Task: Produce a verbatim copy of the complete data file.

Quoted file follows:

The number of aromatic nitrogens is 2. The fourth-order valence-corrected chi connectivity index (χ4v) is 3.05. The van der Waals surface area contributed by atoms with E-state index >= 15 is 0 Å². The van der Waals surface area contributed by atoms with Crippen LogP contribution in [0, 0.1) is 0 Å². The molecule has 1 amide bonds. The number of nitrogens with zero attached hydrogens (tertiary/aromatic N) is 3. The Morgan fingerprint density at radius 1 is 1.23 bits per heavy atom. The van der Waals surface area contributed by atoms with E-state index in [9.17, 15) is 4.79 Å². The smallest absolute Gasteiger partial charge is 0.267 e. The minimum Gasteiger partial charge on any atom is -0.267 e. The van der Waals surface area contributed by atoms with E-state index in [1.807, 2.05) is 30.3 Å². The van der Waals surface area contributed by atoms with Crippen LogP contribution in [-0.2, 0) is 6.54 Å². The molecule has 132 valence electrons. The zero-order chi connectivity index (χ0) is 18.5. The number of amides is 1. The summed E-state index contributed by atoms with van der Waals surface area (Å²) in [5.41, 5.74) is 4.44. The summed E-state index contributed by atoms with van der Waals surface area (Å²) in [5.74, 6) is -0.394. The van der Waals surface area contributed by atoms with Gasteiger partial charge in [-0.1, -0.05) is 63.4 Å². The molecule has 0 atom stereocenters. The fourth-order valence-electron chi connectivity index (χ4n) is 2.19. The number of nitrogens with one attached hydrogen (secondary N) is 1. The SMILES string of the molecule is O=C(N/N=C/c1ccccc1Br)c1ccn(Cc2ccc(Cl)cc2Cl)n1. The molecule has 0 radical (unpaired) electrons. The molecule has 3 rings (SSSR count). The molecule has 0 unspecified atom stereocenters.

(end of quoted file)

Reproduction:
The number of aromatic nitrogens is 2. The fourth-order valence-corrected chi connectivity index (χ4v) is 3.05. The van der Waals surface area contributed by atoms with E-state index >= 15 is 0 Å². The van der Waals surface area contributed by atoms with Crippen LogP contribution in [0, 0.1) is 0 Å². The molecule has 1 amide bonds. The number of nitrogens with zero attached hydrogens (tertiary/aromatic N) is 3. The Morgan fingerprint density at radius 1 is 1.23 bits per heavy atom. The van der Waals surface area contributed by atoms with E-state index in [9.17, 15) is 4.79 Å². The smallest absolute Gasteiger partial charge is 0.267 e. The minimum Gasteiger partial charge on any atom is -0.267 e. The van der Waals surface area contributed by atoms with E-state index in [1.807, 2.05) is 30.3 Å². The van der Waals surface area contributed by atoms with Crippen LogP contribution in [-0.2, 0) is 6.54 Å². The molecule has 132 valence electrons. The zero-order chi connectivity index (χ0) is 18.5. The number of amides is 1. The summed E-state index contributed by atoms with van der Waals surface area (Å²) in [5.41, 5.74) is 4.44. The summed E-state index contributed by atoms with van der Waals surface area (Å²) in [5.74, 6) is -0.394. The van der Waals surface area contributed by atoms with Gasteiger partial charge in [-0.1, -0.05) is 63.4 Å². The molecule has 0 atom stereocenters. The fourth-order valence-electron chi connectivity index (χ4n) is 2.19. The number of nitrogens with one attached hydrogen (secondary N) is 1. The SMILES string of the molecule is O=C(N/N=C/c1ccccc1Br)c1ccn(Cc2ccc(Cl)cc2Cl)n1. The molecule has 0 radical (unpaired) electrons. The molecule has 3 rings (SSSR count). The molecule has 0 unspecified atom stereocenters.